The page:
Kill the bill!


Thousands of people were out on the streets of London Sunday to protest the horrific housing bill which is currently being rushed through parliament (article in the Independent here). As an outsider to the UK nearly three years ago I was initially struck by the institution of social housing which seemed much more vast and ingrained than in other contexts that I knew. Then I began to understand the many ways in which social housing (or council housing as it is known–referring to the local council in charge of each  administrative area) in the UK is being steadily undermined. Namely, existing social housing is being sold off for private renting, no new social housing is being built, and discussions now center around “affordable” housing which falls on the whim of private developers to provide, which they usually don’t, and which is allowed to be up to 80% of the market rent. Now, this bill really seems like the nail in the coffin of social housing in the UK, rendering housing even less accessible to both council tenants and private renters. I don’t even understand how such a bill, that caters entirely to ensuring private developers make as much money as possible, has managed to pass so quickly through parliament (detailed explanations of the UK legislative system are most welcome).

The #KilltheHousingBill campaign has produced a great video explaining the housing bill.

Last week the Radical Housing Network also produced a spoof newspaper of the Evening Standard–they call it the ‘Standard Evening’, which was distributed at tube stops all over London. The paper, which detailed what London would be like many years in the future if this housing bill passes, can be accessed online here.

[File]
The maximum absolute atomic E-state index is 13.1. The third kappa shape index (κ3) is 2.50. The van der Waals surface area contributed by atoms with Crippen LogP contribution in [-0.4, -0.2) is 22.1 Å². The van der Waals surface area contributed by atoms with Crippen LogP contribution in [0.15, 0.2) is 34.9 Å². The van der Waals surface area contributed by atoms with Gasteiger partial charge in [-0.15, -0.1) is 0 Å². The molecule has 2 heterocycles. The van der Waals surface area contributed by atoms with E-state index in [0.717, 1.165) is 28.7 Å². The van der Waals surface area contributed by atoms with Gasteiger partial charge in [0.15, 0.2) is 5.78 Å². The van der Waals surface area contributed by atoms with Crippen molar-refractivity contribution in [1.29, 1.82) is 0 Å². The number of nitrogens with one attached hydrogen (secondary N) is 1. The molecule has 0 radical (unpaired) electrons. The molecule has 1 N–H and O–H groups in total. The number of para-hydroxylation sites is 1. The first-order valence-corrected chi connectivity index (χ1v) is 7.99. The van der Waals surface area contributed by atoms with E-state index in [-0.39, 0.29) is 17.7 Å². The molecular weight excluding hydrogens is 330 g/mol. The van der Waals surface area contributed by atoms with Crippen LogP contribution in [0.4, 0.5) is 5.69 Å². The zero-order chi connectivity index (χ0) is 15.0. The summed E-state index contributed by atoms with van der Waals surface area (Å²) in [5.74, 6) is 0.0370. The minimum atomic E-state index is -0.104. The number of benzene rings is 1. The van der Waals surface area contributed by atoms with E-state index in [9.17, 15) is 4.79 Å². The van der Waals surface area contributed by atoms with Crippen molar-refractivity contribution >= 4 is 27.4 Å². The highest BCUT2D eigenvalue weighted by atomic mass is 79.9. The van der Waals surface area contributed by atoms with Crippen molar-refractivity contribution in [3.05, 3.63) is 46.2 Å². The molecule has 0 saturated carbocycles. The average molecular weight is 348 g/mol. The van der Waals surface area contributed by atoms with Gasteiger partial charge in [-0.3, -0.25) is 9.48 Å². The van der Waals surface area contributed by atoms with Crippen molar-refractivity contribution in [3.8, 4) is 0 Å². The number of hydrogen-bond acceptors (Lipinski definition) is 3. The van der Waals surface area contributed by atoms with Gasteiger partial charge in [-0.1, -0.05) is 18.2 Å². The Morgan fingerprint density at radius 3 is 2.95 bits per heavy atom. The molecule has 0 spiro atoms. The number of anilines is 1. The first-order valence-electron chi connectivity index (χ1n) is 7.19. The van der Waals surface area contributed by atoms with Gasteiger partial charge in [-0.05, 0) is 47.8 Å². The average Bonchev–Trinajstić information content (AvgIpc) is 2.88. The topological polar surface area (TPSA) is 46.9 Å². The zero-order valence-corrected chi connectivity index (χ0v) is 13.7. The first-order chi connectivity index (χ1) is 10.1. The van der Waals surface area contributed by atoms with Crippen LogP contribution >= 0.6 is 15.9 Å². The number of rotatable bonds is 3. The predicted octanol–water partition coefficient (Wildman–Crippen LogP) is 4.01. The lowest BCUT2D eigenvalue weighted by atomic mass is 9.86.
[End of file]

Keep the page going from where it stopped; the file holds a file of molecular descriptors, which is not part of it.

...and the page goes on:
cartoonIf you live in the UK, please sign the petition: https://you.38degrees.org.uk/petitions/stop-the-housing-bill

Let’s kill this bill!

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A Showcase of Extremes: Shuhada Street and the Logic of Occupation

Hebron, the largest Palestinian urban center in the West Bank, is increasingly known as a contested and embattled space. It is unique in the occupied Palestinian territories because Israeli settlements have been established inside the city. Mundane violence and segregation are evident here, most starkly culminating in Shuhada Street, once a bustling Palestinian thoroughfare, now off-limits to Palestinians. Numerous international organizations have set up shop here to document daily human rights abuses, though they’ve had little success in holding settlers and Israel accountable to their policies. There are many tours one can take while visiting Hebron, which is almost always recommended to visiting internationals itching to get a feel for “the situation,” at odds with all liberal sentiments. These kinds of tours often use Hebron as an example of a particularly dire situation, where Israeli settlers have taken things to the extreme. And extreme examples abound, such as when the Israeli military recently detained a 5-year old Palestinian. But is Hebron an exception to the rule?